You could also use a Social Media Management Tool like Hootsuite to send updates to both Twitter and LinkedIn at the same time. Just remember that your update is going to LinkedIn as well so try to limit the tweet-speak.

If you just can’t live without tweeting to LinkedIn, you could at least change your setting so that only tweets that include #in or #li will be shown in your LinkedIn updates. I’ll make it VERY easy for you to do this… just click here to go directly to your Twitter settings in LinkedIn and check the box that says “Share only tweets that contain #in (#li also works) in your LinkedIn status.”

Do you agree with me? Can you think of other reasons why you should not (or should) auto-post tweets to LinkedIn?


Social Networking for Sellers, A Point of View

Everyone is talking about being social, but what does that mean to you, a seller? How can it help you? Where do you start? These and many more questions are also being asked.

Lets cut to the chase, Social Media, Social Business, Social Networking, what ever you want to call it, put simply its just another form of communication. You have been doing it for years, its just the growth in technology has just made it easier to be louder and reach a wider audience.
Some of the benefits will include; efficiency, collaboration, identification and not least, trust.

BUT these benefits will not will not happen overnight, it is a journey you will have to undertake. Some will adopt to this new way of communicating quicker than others but make no mistake we all need to be on this road.

Why? Lets look at some reasons:

Having a digital presence is one of the best ways to be found, creating your personal brand that in turn will help you become eminent in your field of expertise.

A recent study has shown that the role of the buyer (seeker of information) has changed. No longer so they pick up the telephone to you (do they know you even) and ask “is this the right thing I need”. They are looking for this information online. Eighty five percent of the buying decision has already been made before you the sales person even get involved.

We Sell or Else (#wesoe), lets face it. If you can utilise another channel to assist in growing your business then its a no brainer.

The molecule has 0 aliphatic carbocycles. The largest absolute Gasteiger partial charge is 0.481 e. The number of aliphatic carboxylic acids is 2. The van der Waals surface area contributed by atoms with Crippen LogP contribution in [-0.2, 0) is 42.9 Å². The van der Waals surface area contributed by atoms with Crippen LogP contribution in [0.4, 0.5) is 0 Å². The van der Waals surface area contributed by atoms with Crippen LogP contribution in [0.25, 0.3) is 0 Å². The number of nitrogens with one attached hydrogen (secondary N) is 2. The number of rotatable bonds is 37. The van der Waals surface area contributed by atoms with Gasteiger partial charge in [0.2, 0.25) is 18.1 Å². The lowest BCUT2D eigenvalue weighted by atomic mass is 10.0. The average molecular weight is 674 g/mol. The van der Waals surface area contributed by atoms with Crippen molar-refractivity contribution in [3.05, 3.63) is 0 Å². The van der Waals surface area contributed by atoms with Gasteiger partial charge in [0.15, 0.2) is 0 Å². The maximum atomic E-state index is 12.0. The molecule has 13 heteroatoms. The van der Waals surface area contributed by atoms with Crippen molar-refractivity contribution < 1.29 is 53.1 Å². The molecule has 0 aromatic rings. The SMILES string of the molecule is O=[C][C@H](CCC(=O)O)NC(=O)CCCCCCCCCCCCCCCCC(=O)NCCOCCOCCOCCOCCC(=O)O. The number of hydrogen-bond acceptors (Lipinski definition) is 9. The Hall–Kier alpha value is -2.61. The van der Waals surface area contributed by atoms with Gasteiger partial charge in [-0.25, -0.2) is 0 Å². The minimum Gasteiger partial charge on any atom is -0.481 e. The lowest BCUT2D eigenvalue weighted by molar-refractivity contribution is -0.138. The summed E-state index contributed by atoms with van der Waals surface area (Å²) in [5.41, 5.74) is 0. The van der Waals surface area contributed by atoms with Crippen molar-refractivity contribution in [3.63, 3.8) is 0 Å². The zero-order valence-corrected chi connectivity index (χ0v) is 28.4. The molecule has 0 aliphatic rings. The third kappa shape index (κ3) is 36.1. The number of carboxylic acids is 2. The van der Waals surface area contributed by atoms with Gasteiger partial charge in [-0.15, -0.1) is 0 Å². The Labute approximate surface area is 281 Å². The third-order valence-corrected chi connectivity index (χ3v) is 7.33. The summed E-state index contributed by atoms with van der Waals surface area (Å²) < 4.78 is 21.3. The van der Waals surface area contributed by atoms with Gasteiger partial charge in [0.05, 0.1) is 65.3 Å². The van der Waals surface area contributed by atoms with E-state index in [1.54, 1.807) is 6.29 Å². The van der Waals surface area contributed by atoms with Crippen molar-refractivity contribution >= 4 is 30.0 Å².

If your still wondering can social technologies really help grow your business, there are a whole raft of success stories that can be found on online. Personally, I have seen and experienced $millions of generated business

Where do you start? Firstly understand the tools. Identify which platforms you customers are on and participate in. Places like LinkedIn, Twitter, FaceBook or Google+ for instance. Start with three or four and ensure that one of your choices includes blogging.

Whats on offer?
LinkedIn – For a seller this should be the most important place to start. The team will help shape your profile from a resume style to a value proposition to a client. Help you understand how to utilise your network and what additional applications will work best for you.
Twitter – Lets call this an information portal. Are you advising your network what we do, what you do, the latest news, information that grabs your attention. Let people follow you and manage your reputation.
Blogging – This in my humble opinion is going to be paramount to building your eminence, creating digital footprints that allows you to be found when someone searches for you. Now whilst the premise for these tools is business, I do advocate the creation of personality, so if you want to talk about something non business (yet professional) do so.

Thoughts for your next steps?
Find your focal team, the ones that are early adopters are normally the best, teach teachers spread the word or ground swell. Get to grips on what to measure.
Lastly if you need advice or tips on best practice drop me a line.

Why not share some of your thoughts and questions below..